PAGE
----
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Counting Lambs

After a long, restful week off, in Massachusetts and New York, I'm back in Washington, to blog again. Last Saturday, during my vacation, I saw Robert Redford's newest movie, Lions for Lambs. As you might know, critics haven't been kind to it. Roger Ebert analogized the movie to a lecture and a radio play. In her review, Manohla Dargis, of The New York Times, wrote (or waxed?),

Those who remain shocked, shocked that elected officials, certain journalists and cosseted college students sat idly by, huffing Hummer fumes and nodding out on 24/7 infotainment (all Britney, all the time), while the administration led the charge, first into Afghanistan and then into Iraq, may find much to embrace here. Everyone else will continue to nod out or resume banging their heads against the wall in bloody frustration.

And the Financial Times delivered this underwhelming assessment: Lions for Lambs is a "lame exercise in proscenium dialectics."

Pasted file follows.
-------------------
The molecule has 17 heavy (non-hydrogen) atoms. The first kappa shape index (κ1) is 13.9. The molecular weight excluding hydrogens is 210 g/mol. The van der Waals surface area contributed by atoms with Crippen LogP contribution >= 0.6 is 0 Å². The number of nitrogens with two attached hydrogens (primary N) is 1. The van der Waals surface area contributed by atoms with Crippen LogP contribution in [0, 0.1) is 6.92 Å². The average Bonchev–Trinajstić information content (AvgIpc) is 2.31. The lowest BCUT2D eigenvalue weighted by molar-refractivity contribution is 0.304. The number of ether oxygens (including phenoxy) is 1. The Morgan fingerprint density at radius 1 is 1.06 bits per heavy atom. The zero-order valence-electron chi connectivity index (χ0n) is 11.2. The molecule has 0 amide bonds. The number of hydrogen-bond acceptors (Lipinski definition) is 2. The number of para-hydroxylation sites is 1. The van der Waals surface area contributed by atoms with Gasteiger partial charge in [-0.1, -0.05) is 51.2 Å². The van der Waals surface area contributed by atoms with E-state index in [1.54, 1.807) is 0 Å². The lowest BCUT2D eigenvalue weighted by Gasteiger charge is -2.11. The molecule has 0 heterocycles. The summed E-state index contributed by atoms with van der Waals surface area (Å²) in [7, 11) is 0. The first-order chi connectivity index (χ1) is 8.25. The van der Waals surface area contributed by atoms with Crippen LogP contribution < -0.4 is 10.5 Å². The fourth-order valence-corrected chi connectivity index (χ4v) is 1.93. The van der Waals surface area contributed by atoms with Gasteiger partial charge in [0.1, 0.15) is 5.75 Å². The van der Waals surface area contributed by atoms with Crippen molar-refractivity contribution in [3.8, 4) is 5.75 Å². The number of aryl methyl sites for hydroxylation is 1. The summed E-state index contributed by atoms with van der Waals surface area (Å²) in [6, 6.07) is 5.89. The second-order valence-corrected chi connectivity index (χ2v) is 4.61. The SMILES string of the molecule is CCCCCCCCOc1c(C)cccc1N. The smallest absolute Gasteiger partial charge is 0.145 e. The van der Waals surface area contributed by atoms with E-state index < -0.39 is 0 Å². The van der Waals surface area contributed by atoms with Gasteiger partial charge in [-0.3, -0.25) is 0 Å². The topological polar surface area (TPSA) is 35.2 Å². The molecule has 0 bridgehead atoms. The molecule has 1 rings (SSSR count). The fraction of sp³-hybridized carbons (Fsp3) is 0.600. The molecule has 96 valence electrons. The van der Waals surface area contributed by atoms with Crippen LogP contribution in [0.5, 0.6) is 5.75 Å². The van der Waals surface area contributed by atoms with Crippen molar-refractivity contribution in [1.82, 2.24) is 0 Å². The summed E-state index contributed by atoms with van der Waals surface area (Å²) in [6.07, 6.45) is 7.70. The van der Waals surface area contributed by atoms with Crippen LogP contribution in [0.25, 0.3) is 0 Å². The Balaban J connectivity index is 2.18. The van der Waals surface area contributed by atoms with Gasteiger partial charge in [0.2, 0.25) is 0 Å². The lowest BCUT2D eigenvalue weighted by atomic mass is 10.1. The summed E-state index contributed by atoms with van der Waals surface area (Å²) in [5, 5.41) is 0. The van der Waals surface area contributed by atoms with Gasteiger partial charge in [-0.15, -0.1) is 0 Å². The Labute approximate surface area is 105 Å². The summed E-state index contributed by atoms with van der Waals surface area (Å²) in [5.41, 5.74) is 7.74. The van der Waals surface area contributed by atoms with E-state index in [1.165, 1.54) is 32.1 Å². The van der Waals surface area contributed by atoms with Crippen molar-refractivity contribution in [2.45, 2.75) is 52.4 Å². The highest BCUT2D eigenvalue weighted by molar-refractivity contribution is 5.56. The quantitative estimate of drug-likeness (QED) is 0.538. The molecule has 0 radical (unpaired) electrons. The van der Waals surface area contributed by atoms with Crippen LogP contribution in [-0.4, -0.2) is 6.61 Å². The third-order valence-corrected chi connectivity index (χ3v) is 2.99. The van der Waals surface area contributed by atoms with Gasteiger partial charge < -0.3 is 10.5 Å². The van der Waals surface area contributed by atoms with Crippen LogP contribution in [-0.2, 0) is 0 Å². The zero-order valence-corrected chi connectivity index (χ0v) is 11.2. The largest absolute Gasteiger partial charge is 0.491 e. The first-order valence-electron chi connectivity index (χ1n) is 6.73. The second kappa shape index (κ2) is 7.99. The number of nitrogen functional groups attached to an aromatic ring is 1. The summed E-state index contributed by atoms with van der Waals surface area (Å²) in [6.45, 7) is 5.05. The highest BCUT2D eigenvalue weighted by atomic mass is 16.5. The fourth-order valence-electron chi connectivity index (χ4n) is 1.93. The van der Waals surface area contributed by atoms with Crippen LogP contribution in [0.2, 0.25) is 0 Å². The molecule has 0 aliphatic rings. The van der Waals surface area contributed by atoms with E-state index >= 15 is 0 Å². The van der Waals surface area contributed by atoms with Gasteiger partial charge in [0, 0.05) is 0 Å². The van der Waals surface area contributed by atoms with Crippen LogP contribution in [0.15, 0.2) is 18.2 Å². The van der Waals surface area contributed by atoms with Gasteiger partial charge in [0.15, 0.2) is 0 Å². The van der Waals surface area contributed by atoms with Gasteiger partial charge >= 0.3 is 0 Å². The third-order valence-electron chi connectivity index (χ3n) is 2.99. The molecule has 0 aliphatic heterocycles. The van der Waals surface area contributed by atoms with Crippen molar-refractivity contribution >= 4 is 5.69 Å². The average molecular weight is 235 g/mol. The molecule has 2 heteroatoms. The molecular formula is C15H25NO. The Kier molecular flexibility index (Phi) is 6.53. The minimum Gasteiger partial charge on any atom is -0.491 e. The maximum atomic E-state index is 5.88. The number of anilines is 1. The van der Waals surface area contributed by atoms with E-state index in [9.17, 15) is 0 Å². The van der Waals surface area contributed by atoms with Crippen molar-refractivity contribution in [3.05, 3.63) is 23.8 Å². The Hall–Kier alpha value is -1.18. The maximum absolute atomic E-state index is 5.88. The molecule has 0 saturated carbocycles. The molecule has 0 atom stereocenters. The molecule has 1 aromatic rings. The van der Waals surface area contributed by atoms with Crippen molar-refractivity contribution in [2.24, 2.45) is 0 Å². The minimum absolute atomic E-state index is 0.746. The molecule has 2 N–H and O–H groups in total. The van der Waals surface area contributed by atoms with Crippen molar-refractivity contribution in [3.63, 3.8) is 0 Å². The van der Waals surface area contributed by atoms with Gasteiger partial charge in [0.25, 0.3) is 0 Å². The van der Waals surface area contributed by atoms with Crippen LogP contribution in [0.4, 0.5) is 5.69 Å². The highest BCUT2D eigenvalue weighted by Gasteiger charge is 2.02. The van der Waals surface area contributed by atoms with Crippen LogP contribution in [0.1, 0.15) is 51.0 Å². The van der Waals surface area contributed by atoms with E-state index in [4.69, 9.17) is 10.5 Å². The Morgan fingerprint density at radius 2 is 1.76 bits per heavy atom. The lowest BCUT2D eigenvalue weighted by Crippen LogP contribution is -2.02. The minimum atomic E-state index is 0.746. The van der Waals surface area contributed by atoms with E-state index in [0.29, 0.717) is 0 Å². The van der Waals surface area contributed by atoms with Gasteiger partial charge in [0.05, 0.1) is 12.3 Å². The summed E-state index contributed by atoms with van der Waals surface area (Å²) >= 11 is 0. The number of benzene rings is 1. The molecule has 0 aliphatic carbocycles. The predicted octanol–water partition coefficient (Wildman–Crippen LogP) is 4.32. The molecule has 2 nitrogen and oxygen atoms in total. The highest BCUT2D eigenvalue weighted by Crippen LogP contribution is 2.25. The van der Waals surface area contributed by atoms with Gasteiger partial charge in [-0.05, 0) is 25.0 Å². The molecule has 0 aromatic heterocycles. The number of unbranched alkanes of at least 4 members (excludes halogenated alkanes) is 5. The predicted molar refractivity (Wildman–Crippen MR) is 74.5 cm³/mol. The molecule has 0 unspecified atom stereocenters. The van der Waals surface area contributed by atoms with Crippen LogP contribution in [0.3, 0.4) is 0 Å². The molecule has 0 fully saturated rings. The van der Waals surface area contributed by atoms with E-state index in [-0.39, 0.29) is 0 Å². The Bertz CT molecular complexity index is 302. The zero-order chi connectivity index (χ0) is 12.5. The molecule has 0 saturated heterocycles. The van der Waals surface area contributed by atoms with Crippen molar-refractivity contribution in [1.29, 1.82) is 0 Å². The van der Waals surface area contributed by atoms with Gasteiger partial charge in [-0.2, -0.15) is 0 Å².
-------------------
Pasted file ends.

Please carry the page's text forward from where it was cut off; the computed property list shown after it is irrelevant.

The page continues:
What happened? How did this cast -- and crew -- go wrong? (For the record, this uncredentialed reviewer thinks they did, too). Have we tired of debating military and political maneuvering? Have we lost hold of the optimism Redford's character, a California professor, desperately wants us to have? Lions for Lambs is but another in a series of films about contemporary military and political issues.... Have you seen any of the others (Rendition, In The Valley of Elah)? Are you ready for more (Redacted)? I'm not sure I am.

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David Gura
Based in New York, David Gura is a correspondent on NPR's business desk. His stories are broadcast on NPR's newsmagazines, All Things Considered, Morning Edition and Weekend Edition, and he regularly guest hosts 1A, a co-production of NPR and WAMU.